If you’re in the market for an electric vehicle (EV), you may have noticed that some vehicles are built to different charging specifications and, as a result, public charging stations feature different connectors. This situation marks quite a departure from the typical one-size-fits-all nozzle at the gas pump, but we can assure you that the different EV plug styles are not confusing.
In the US, you will only encounter four connector types: SAE J1772, CCS, CHAdeMO and Tesla’s proprietary model. Moving forward, you may only need to worry about one.
One AC connector is universal
All the latest EVs can be charged via the connector known as SAE J1772, also known as a J plug. This plug delivers AC (alternating current) power. It contains five pins, three of which are analogous to the three prongs on the plug of a typical household appliance.
Looking at the plug head-on, the top left pin is the “hot” one that carries AC power, while the pin next to it can be neutral or hot depending on the source voltage. The center-bottom pin is ground. To the left of this pin sits the “proximity pilot”, which tells the EV that a plug is inserted and prevents driving until the connector is disconnected. It’s also responsible for discontinuing charge as soon as the user activates the release lever, which keeps users safe from shock and ensures sparkless disconnect. Finally, the last pin on the bottom-right is called “control pilot.” It’s responsible for relaying charge level information between the car and the electric vehicle supply equipment (EVSE).
As we explained in an earlier blog post, AC charging with this connector is typically done at home or at a public charging station. Using a basic power outlet in your home with the charger that comes included with your EV will yield under two kilowatts of power transferred to the battery, which is only good for a few miles worth of charge per hour. This is why many people elect to install a high-amperage, 240-volt receptacle near where they will park their EV, and purchase a home EV charger that can deliver more charging power.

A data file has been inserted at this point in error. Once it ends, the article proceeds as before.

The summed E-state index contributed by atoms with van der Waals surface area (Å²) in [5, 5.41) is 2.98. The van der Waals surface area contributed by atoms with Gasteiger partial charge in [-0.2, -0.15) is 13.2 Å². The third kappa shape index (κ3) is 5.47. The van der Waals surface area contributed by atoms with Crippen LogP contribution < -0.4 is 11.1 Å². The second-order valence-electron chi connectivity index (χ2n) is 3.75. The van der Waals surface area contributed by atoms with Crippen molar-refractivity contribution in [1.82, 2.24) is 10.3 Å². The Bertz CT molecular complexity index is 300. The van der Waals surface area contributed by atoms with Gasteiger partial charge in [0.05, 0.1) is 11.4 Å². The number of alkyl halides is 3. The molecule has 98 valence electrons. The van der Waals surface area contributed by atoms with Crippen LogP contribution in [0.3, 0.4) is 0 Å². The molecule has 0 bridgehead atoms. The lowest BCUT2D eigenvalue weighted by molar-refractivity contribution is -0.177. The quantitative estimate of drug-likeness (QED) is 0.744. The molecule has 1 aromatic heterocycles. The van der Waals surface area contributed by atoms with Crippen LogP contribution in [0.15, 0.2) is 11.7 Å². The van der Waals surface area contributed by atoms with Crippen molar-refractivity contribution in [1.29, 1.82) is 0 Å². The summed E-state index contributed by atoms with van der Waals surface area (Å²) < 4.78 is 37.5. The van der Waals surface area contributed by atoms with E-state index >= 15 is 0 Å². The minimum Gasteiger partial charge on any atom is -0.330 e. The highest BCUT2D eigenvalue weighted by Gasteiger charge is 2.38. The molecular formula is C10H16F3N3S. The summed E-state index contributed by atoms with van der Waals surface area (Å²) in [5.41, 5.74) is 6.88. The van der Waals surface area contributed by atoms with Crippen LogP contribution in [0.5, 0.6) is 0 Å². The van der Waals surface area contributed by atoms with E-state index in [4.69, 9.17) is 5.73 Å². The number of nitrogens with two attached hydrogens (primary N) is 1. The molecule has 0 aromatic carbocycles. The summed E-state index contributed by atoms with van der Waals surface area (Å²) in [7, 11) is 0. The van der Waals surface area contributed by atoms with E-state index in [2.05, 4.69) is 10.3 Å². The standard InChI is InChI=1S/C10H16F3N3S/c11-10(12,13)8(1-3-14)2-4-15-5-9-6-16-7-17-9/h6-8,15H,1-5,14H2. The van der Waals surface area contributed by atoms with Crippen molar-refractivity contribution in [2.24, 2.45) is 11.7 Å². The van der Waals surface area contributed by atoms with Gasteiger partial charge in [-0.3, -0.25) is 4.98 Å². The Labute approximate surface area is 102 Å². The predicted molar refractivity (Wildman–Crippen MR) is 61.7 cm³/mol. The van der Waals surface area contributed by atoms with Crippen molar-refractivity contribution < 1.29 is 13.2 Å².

The J plug sends power to a rectifier (frequently called an onboard charger) built into each EV, which converts AC energy into DC (direct current) energy that is necessary to charge the battery. This device has a maximum power rating, meaning that it has a cap on how many kilowatts of power it can handle at any time. For instance, the 2020 Polestar 2 cannot accept more than 11 kW of AC charging, while the second-generation Nissan Leaf is capped at 6.6 kW.
DC fast charging connectors differ
Tesla’s connector is designed to work with Tesla vehicles only. It can supply AC and DC power to the car. If a Tesla owner is in a situation where only a standard charging cable is available, they may use an adapter to plug in. Tesla’s DC Supercharger network will likely be opened up to owners of vehicles from other manufacturers, provided they own a Tesla-to-CCS adapter.